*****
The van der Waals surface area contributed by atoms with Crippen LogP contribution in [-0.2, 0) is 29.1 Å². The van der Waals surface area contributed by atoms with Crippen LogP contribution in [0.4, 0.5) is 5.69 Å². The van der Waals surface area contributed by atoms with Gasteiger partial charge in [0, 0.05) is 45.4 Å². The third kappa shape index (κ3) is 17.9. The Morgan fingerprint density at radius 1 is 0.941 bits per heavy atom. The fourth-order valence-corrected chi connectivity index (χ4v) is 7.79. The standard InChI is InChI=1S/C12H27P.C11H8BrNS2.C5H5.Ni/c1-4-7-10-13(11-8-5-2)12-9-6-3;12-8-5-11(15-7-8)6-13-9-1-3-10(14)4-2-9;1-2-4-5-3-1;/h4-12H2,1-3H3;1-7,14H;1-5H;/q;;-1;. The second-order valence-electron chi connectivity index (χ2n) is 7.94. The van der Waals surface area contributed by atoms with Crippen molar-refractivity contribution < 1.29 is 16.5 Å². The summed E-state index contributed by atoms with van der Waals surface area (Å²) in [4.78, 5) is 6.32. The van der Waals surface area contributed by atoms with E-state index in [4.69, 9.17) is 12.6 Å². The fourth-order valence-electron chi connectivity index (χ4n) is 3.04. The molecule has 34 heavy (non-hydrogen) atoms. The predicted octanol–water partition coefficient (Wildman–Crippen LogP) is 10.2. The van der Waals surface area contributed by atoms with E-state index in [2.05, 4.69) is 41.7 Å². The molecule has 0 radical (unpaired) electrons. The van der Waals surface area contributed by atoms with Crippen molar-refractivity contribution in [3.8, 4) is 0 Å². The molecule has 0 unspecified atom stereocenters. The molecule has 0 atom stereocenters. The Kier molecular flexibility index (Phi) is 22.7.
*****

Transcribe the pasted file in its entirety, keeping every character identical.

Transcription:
The van der Waals surface area contributed by atoms with Crippen LogP contribution in [-0.2, 0) is 29.1 Å². The van der Waals surface area contributed by atoms with Crippen LogP contribution in [0.4, 0.5) is 5.69 Å². The van der Waals surface area contributed by atoms with Gasteiger partial charge in [0, 0.05) is 45.4 Å². The third kappa shape index (κ3) is 17.9. The Morgan fingerprint density at radius 1 is 0.941 bits per heavy atom. The fourth-order valence-corrected chi connectivity index (χ4v) is 7.79. The standard InChI is InChI=1S/C12H27P.C11H8BrNS2.C5H5.Ni/c1-4-7-10-13(11-8-5-2)12-9-6-3;12-8-5-11(15-7-8)6-13-9-1-3-10(14)4-2-9;1-2-4-5-3-1;/h4-12H2,1-3H3;1-7,14H;1-5H;/q;;-1;. The second-order valence-electron chi connectivity index (χ2n) is 7.94. The van der Waals surface area contributed by atoms with Crippen molar-refractivity contribution < 1.29 is 16.5 Å². The summed E-state index contributed by atoms with van der Waals surface area (Å²) in [4.78, 5) is 6.32. The van der Waals surface area contributed by atoms with E-state index in [4.69, 9.17) is 12.6 Å². The fourth-order valence-electron chi connectivity index (χ4n) is 3.04. The molecule has 34 heavy (non-hydrogen) atoms. The predicted octanol–water partition coefficient (Wildman–Crippen LogP) is 10.2. The van der Waals surface area contributed by atoms with E-state index in [2.05, 4.69) is 41.7 Å². The molecule has 0 radical (unpaired) electrons. The van der Waals surface area contributed by atoms with Crippen molar-refractivity contribution in [3.8, 4) is 0 Å². The molecule has 0 unspecified atom stereocenters. The molecule has 0 atom stereocenters. The Kier molecular flexibility index (Phi) is 22.7.